The University of Canterbury received a $12 million grant in 2014 for building the first human color X-ray scanner ever.

Medical imaging has revolutionized medicine, progressing from the creation of images on glass photographic plates to high-resolution digital modalities that make use of advanced technologies. Because of these advancements, diagnosing a medical issue is much more accurate, and exploratory surgery is also less often required. For many individuals, this should result in an early diagnosis and more effective treatment options.

Sphygmomanometer (Blood Pressure Meter)

Over the past few decades, the development of blood pressure measurement has advanced slowly in comparison to cell phones, social media, televisions, and travel. Galen, a Greek philosopher, and physician under the Roman Empire served as our starting point for this historical journey. He expanded on Hippocrates' finding that at the moment of death, arteries stopped bleeding. Galen proposed the idea that the arteries in the circulatory system contain "pneuma." Pneuma was thought of as a life force pushed around the body by the heart.

Beginning in the early 1600s, a physician by the name of William Harvey established a more comprehensive understanding of circulation and the circulatory system. Exercitatio Anatomica de Motu Cordis et Sanguinis in Animalibus (On the Movement of the Heart and Blood in Animals), which he later published in 1628, is a work he started writing about circulation and teaching in 1615. His research laid the groundwork for the study of the circulatory system, and his work is still highly recognized today. Once the correlation between heart rate and pulse was discovered, it was possible to determine blood volume and blood pressure.

In 1733, Reverend Stephen Hales inserted a glass tube into a horse's (and other smaller animals') artery. He concluded that the rise and fall of the blood in the tube must be the result of variations in blood pressure. In 1881, Dr. Von Basch of Austria created the sphygmomanometer, also known as the blood pressure monitor.

It was complicated, even though it was regarded as the first non-invasive method of measuring human blood pressure. The instrument had a mercury column to record the reading and a rubber bulb filled with water to manipulate blood flow in the artery.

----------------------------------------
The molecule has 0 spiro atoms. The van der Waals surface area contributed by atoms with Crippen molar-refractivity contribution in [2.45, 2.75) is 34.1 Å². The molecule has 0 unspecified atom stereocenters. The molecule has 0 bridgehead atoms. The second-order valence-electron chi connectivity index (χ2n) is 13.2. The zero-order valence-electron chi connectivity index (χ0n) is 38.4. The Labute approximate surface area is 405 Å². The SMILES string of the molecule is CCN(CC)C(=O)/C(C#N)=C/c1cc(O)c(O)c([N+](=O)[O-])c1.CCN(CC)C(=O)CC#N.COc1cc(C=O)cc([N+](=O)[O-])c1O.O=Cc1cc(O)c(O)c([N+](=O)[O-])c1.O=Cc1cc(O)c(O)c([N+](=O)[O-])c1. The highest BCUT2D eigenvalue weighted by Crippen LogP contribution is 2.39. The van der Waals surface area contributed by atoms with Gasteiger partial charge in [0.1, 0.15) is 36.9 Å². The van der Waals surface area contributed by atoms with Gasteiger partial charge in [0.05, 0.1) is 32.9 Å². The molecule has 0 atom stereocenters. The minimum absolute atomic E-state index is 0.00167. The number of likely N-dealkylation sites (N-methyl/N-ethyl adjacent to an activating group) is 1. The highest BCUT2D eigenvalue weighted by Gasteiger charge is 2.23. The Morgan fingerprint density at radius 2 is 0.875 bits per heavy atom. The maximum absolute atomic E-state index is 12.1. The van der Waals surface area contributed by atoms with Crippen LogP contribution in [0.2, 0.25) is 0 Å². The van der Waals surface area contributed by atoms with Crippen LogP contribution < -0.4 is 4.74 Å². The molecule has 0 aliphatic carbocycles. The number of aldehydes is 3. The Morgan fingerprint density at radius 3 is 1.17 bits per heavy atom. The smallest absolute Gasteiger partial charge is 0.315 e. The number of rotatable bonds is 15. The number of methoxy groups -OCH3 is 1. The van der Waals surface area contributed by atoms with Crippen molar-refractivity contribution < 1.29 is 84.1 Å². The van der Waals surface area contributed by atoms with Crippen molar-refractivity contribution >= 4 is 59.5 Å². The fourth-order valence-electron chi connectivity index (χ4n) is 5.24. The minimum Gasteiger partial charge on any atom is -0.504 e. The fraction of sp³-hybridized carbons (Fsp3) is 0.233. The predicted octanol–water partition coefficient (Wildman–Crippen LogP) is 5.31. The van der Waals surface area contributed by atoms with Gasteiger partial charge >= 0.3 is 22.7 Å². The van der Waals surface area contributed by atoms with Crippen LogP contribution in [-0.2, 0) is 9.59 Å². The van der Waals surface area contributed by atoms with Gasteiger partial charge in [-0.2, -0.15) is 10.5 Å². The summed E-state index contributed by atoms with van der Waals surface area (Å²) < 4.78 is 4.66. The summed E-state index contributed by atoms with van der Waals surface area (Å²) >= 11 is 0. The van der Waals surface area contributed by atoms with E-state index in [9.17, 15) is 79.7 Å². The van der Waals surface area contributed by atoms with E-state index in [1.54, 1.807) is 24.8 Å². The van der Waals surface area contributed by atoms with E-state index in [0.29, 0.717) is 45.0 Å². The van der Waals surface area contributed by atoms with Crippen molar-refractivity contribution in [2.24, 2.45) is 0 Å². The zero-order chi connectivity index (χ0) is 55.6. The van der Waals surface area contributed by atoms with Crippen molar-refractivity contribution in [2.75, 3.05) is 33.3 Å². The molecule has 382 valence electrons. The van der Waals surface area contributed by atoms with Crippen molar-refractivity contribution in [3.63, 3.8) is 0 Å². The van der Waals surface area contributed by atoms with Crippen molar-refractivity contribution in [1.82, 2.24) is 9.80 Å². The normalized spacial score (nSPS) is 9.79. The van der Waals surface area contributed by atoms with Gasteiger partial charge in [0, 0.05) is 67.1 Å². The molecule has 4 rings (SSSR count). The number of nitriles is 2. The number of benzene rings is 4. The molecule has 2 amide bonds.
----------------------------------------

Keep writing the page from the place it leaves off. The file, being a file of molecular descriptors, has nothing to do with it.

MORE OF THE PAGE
Scipione Riva-Rocci made more improvements to the device in 1896. A cuff that could be affixed around the arm to impart uniform pressure to the limb was one improvement that would later become the typical design for such devices.

The Riva-Rocci device was modified by a physician by the name of Nikolai Korotkoff in the late 1800s. As a result of this modification, the device could fit around the arm and took on the form of the blood pressure cuff we still use today.

Since then, sphygmomanometer technology has advanced further. Blood pressure measurement has improved in accuracy and is now widely recognized as a crucial vital sign for diagnosing a patient. It is now accessible in a range of forms, including mercurial, aneroid, and electronic versions. However, advanced blood pressure monitors have appeared on the market, such as Doori Healthables, that only require the tip of your finger. This device monitors not only blood pressure but also other vital signs, including heart rate, oxygen saturation, and body temperature.


With the advancement of medical technology and improvements over time, many illnesses can now be detected and treated with greater ease. It is now possible to utilize several medical devices easily at home without frequently traveling to clinics or hospitals thanks to advancements in technology. We can only hope that these advancements continue, and new technologies develop in order for future generations to tremendously profit from them and keep up their health.